Threat Intelligence for Vulnerability Management

Effective patch management remains as much a challenge today as it was a decade ago. The missing foundational piece is asset inventory - I would argue the biggest security gap most organizations have. Even assuming good inventory challenges remain for Threat Intelligence (TI) to identify new vulnerabilities in the supply chain - to include vendor products, open source libraries, software tool-chains, etc. There are frequent race conditions between what is known and the emerging unknown. Rapidly identifying those emerging unknowns - eg. zero days - is a key part of a threat intelligence program.

Currently the one-stop-shop for vulnerability information is MITRE’s Common Vulnerabilities and Exposures (CVE) program. There are a number of smart dedicated people working on this tough problem space, but still the program has significant shortcomings as called out recently by the US House Energy and Commerce committee. Among the issues are that they provide at once too much information on inconsequential vulnerabilities causing fatigue, and too little information on those you do care about. This is compounded with a lack of structure or consistency to the reported information that is available. Perhaps most concerning is the significant delays between discovery and CVE release. For the most impactful vulnerabilities, those that provide remote execution and are ‘worm-able’ (allow for self propagation or mass scanning), the announcement of the vulnerability kicks off a race between defenders seeking to identify and remediate their systems, and attackers trying to weaponize the vulnerability then discover and exploit vulnerable systems. A group of us did a forecast for the August 2018 Struts vulnerability on how quickly it would be ‘seen in the wild’ and it was a matter of days before attack code was on Github, with malicious scanners hitting honey pots shortly before that.

While CVEs attempt to document all vulnerabilities across all products, it is necessary to supplement the CVE feeds with direct information from your vendors to get more timely information, and hopefully patches. Automation is key, both for speed in the race against attackers, and in order to scale your security and IT people. Ideally automated updates can eliminate the need for the more manual aspects of this process, except where regression testing is required to ensure the security fix doesn’t impact reliability. This vendor management challenge is at least tractable. The gap that remains are those assets that do not have a capable vendor pushing vulnerability information to you - open source libraries (Struts) for instance. Scaling up bespoke monitoring solutions for every element of your complex software (and hardware) supply chain is a daunting challenge. Current solutions rely on pushing lightly filtered feeds of information to human experts with domain knowledge of what is in the software ecosystem and making informed trade offs based on the risk of different elements you could monitor, but there is a lot of room for innovation and improvement here.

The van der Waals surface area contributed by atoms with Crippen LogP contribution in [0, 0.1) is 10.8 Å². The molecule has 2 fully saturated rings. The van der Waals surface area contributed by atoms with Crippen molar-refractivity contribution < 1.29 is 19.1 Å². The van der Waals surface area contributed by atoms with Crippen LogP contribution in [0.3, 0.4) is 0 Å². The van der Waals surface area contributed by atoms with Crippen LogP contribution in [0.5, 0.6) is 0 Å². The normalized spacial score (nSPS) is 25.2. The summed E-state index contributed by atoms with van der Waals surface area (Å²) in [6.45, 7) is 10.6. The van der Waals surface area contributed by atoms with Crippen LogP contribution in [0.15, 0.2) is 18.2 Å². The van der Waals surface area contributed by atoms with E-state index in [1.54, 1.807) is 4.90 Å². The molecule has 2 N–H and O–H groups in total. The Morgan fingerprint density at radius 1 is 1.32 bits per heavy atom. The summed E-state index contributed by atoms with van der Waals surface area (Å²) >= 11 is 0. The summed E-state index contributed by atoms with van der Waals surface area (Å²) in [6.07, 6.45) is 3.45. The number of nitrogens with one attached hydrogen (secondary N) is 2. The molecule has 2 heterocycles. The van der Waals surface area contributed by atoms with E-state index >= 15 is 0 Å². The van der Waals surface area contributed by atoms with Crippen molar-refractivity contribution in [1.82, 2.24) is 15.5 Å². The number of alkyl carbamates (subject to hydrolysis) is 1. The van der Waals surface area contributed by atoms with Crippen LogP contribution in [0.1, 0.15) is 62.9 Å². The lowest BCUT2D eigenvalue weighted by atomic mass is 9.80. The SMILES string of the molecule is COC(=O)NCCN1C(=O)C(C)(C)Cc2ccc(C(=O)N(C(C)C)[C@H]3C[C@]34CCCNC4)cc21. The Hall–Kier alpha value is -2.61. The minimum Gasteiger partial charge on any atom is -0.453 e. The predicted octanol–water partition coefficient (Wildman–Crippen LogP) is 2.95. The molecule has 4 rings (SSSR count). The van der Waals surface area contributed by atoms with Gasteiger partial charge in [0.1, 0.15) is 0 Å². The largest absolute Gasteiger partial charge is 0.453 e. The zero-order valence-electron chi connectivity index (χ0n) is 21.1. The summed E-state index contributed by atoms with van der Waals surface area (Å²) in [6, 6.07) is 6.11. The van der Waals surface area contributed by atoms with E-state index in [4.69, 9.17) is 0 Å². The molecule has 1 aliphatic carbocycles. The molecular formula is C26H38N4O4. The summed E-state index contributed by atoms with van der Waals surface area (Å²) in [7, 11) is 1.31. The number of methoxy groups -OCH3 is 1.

Another area where TI can be valuable is in prioritizing remediation. Of course the goal is to patch immediately but the reality is there can be various delays for testing and redeployment. The response time (SLA) expected from application teams can be a defined compliance-based term of days, or at Netflix it can be based on what is best for our customers as determined by the engineering teams. To give them the proper context it is important to define the severity of the issue - is the vulnerability accessible from the internet (this is a complicated question in a micro-service architecture), is the system in a vulnerable configuration (it may have the library, but is the vulnerable function actually executed), and, what TI can answer, is the vulnerability being actively exploited ‘in the wild.’ Seeing live fire examples of the vulnerability of course increases the sense of urgency and can bump the priority of a remediation effort even if the teams are confident the vulnerability is not present and not internet facing - just in case.

Finally there is always the dark horse vulnerability that shows up in unstructured data through some private sharing groups. Likely as an embargo-ed heads-up that something is coming, but providing little actionable information. These are still key pieces of threat intelligence that need to be captured, enriched and shared with the right people. As these are often based on personal relationships and trust groups it is hard to automated this area.